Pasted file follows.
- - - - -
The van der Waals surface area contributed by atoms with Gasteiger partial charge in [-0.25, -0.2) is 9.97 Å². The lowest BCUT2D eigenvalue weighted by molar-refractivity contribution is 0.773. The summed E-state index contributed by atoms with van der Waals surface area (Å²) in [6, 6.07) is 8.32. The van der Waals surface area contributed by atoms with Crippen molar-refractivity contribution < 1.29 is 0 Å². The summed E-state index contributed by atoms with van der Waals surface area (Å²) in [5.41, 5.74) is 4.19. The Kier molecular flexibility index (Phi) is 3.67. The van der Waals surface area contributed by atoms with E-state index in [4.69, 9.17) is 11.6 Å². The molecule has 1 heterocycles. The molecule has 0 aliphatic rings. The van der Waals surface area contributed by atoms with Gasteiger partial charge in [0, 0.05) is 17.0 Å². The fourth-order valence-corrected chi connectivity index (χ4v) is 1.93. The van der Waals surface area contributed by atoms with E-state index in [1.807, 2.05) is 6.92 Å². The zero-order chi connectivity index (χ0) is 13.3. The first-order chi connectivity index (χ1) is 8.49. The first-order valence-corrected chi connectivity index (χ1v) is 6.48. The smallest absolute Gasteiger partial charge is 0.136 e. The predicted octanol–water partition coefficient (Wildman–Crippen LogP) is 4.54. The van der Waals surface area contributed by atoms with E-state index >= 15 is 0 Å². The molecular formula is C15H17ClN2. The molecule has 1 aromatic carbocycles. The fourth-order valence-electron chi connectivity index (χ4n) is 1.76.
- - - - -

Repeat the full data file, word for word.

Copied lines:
The van der Waals surface area contributed by atoms with Gasteiger partial charge in [-0.25, -0.2) is 9.97 Å². The lowest BCUT2D eigenvalue weighted by molar-refractivity contribution is 0.773. The summed E-state index contributed by atoms with van der Waals surface area (Å²) in [6, 6.07) is 8.32. The van der Waals surface area contributed by atoms with Crippen molar-refractivity contribution < 1.29 is 0 Å². The summed E-state index contributed by atoms with van der Waals surface area (Å²) in [5.41, 5.74) is 4.19. The Kier molecular flexibility index (Phi) is 3.67. The van der Waals surface area contributed by atoms with E-state index in [4.69, 9.17) is 11.6 Å². The molecule has 1 heterocycles. The molecule has 0 aliphatic rings. The van der Waals surface area contributed by atoms with Gasteiger partial charge in [0, 0.05) is 17.0 Å². The fourth-order valence-corrected chi connectivity index (χ4v) is 1.93. The van der Waals surface area contributed by atoms with E-state index in [1.807, 2.05) is 6.92 Å². The zero-order chi connectivity index (χ0) is 13.3. The first-order chi connectivity index (χ1) is 8.49. The first-order valence-corrected chi connectivity index (χ1v) is 6.48. The smallest absolute Gasteiger partial charge is 0.136 e. The predicted octanol–water partition coefficient (Wildman–Crippen LogP) is 4.54. The van der Waals surface area contributed by atoms with E-state index >= 15 is 0 Å². The molecular formula is C15H17ClN2. The molecule has 1 aromatic carbocycles. The fourth-order valence-electron chi connectivity index (χ4n) is 1.76.